- Leading Judah astray: Under Manasseh’s 55 year reign, Judah was more idolatrous than the Canaanites (2 Kings 21:9). His sins brought God’s wrath on Judah (2 Kings 23:26-27).
Manasseh represents an almost unrivaled depth and persistence of idolatry, witchcraft, child sacrifice, murder, and leading God’s chosen nation astray. His sins were a direct, willful, premeditated rebellion against all God commanded.
Yet remarkably, even Manasseh was not beyond God’s forgiveness. After being carried away to Babylon, “when he was in distress, he entreated the favor of the LORD his God and humbled himself greatly before the God of his fathers. And when he prayed to him, the LORD was moved by his entreaty and heard his plea and brought him again to Jerusalem into his kingdom. Then Manasseh knew that the LORD was God” (2 Chron. 33:12-13). Manasseh’s story shows that while evil has real consequences, God’s grace is greater than the worst sins.
Judas Iscariot: Betrayal of the Son of God
In the New Testament, one man’s sin stands out as uniquely heinous: Judas Iscariot, who betrayed Jesus Christ himself for thirty pieces of silver.
Consider the immensity of Judas’ privilege and light. He spent three years with Jesus, hearing his teaching firsthand and witnessing his miracles. Jesus directly chose him to be an apostle. At the Last Supper, Jesus washed Judas’ feet along with the other disciples. He appealed to Judas, saying “one of you will betray me” (John 13:21). He even referred to Judas as “friend” in the moment of betrayal (Matthew 26:50).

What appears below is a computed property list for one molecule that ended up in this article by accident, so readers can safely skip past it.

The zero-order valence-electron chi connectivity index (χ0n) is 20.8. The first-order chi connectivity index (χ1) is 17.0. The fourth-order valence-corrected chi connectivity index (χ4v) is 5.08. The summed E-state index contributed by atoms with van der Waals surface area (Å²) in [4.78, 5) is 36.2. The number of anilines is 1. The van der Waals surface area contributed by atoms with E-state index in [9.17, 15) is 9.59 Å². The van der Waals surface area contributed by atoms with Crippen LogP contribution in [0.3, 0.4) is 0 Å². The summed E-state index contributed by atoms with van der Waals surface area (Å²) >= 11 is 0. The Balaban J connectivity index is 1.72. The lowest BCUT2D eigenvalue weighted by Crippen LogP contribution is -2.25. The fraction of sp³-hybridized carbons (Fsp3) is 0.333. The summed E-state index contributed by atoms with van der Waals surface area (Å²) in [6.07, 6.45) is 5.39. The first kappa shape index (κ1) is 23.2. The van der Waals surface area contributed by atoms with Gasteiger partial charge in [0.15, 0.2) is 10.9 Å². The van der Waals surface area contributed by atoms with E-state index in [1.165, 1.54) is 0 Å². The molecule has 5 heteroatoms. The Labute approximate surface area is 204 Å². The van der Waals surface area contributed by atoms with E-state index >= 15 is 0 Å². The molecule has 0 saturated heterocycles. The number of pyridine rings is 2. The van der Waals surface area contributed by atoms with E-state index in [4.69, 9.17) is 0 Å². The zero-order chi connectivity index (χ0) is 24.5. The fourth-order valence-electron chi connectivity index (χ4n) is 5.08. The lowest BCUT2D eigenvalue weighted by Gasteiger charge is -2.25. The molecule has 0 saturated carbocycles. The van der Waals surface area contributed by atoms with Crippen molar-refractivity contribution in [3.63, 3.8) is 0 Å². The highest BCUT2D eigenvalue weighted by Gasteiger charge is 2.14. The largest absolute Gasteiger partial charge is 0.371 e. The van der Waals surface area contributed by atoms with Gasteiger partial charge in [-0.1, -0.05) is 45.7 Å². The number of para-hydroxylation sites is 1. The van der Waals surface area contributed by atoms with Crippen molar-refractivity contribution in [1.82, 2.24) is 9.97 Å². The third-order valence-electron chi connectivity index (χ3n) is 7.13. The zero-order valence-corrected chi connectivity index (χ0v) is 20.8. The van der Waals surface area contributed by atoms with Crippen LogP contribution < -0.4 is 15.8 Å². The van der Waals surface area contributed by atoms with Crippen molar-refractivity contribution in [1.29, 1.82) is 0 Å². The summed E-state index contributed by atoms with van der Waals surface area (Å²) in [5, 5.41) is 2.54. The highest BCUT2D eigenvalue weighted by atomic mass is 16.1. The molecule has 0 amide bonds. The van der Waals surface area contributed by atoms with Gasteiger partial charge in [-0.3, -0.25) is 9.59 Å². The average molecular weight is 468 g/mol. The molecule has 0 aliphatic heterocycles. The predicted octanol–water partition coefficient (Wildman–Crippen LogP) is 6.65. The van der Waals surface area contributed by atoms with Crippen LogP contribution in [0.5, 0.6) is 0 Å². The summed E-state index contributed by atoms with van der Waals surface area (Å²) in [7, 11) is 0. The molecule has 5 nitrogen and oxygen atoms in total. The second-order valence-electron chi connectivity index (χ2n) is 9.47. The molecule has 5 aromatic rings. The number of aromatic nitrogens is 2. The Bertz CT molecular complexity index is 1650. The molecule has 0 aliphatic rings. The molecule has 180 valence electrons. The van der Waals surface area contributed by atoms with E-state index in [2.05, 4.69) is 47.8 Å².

Despite this, Judas willfully betrayed the incarnate Son of God to crucifixion for shockingly petty motives. The full premeditation and treachery is staggering:
- Judas went to the chief priests beforehand to bargain the price (Matthew 26:14-15). His betrayal was calculated for gain.
- He waited for an opportune time to secretly betray Jesus away from crowds (Luke 22:6).
- He hypocritically remained among the disciples, even receiving the dipped sop from Jesus (John 13:26).
- He betrayed Jesus with a kiss, a sign of friendship (Luke 22:47-48).
- Jesus said it would have been better for Judas if he had never been born (Matthew 26:24).
- Peter stated Judas turned aside to “go to his own place”, indicating eternal destruction (Acts 1:25).
- Judas is called “the son of perdition” like no one else, a possible reference to eternal loss (John 17:12).
While clearly not beyond God’s capacity to forgive (Acts 1:24-25), Judas’ betrayal represents an unequaled level of knowing rebellion and hardness of heart against the light of Christ.
No Sin Exceeds God’s Grace
This sobering survey reveals the unfathomable depth of human depravity and willful rebellion against God. But it also demonstrates that no sinner is beyond the reach of God’s grace. Jesus’ death is sufficient even for the worst of sins. As Paul said, “Christ Jesus came into the world to save sinners, of whom I am the foremost” (1 Timothy 1:15).
So while Manasseh and Judas may represent the epitome of sin’s corruption, they do not represent what God’s grace can overcome. Where sin abounds, God’s grace abounds all the more (Romans 5:20). Even the worst of sinners can find God’s redemption through repentance and trust in Jesus Christ.
In reflecting on “who was the worst sinner in the Bible?”, the idolatry and murder of King Manasseh along with Judas Iscariot’s betrayal of Christ himself stand out for the depth of their depravity and rebellion. Their stories serve as a sobering reminder of the wickedness human hearts are capable of. Yet no one is beyond the mercy of Christ. His death and resurrection is sufficient even for the worst of sinners. Turn to Him and experience the amazing grace that outshines any depth of sin.